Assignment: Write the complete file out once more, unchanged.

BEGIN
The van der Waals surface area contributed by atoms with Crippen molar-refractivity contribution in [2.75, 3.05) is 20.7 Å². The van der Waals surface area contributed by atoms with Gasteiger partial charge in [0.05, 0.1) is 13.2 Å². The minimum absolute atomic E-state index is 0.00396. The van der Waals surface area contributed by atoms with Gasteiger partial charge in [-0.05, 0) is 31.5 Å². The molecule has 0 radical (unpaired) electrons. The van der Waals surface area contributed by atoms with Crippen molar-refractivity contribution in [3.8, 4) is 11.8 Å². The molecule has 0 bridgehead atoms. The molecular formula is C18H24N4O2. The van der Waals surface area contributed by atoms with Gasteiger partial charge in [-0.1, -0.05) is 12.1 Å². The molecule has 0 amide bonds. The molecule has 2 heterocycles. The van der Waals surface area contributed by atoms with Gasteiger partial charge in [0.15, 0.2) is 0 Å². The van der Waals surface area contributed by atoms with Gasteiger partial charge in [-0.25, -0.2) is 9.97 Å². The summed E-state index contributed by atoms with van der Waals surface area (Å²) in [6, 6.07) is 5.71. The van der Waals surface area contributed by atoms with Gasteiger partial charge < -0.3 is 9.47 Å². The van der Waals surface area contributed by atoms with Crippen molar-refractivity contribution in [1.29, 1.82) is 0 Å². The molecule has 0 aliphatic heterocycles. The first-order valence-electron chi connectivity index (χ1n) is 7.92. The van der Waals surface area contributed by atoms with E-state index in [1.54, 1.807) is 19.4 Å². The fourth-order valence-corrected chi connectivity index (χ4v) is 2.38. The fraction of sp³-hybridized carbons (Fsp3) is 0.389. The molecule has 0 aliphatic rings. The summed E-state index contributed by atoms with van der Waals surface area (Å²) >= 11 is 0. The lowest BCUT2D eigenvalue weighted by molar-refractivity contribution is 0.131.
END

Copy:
The van der Waals surface area contributed by atoms with Crippen molar-refractivity contribution in [2.75, 3.05) is 20.7 Å². The van der Waals surface area contributed by atoms with Gasteiger partial charge in [0.05, 0.1) is 13.2 Å². The minimum absolute atomic E-state index is 0.00396. The van der Waals surface area contributed by atoms with Gasteiger partial charge in [-0.05, 0) is 31.5 Å². The molecule has 0 radical (unpaired) electrons. The van der Waals surface area contributed by atoms with Crippen molar-refractivity contribution in [3.8, 4) is 11.8 Å². The molecule has 0 bridgehead atoms. The molecular formula is C18H24N4O2. The van der Waals surface area contributed by atoms with Gasteiger partial charge in [-0.1, -0.05) is 12.1 Å². The molecule has 0 amide bonds. The molecule has 2 heterocycles. The van der Waals surface area contributed by atoms with Gasteiger partial charge in [0.15, 0.2) is 0 Å². The van der Waals surface area contributed by atoms with Gasteiger partial charge in [-0.25, -0.2) is 9.97 Å². The summed E-state index contributed by atoms with van der Waals surface area (Å²) in [6, 6.07) is 5.71. The van der Waals surface area contributed by atoms with Gasteiger partial charge < -0.3 is 9.47 Å². The van der Waals surface area contributed by atoms with Crippen molar-refractivity contribution in [1.29, 1.82) is 0 Å². The molecule has 0 aliphatic heterocycles. The first-order valence-electron chi connectivity index (χ1n) is 7.92. The van der Waals surface area contributed by atoms with E-state index in [1.54, 1.807) is 19.4 Å². The fourth-order valence-corrected chi connectivity index (χ4v) is 2.38. The fraction of sp³-hybridized carbons (Fsp3) is 0.389. The molecule has 0 aliphatic rings. The summed E-state index contributed by atoms with van der Waals surface area (Å²) >= 11 is 0. The lowest BCUT2D eigenvalue weighted by molar-refractivity contribution is 0.131.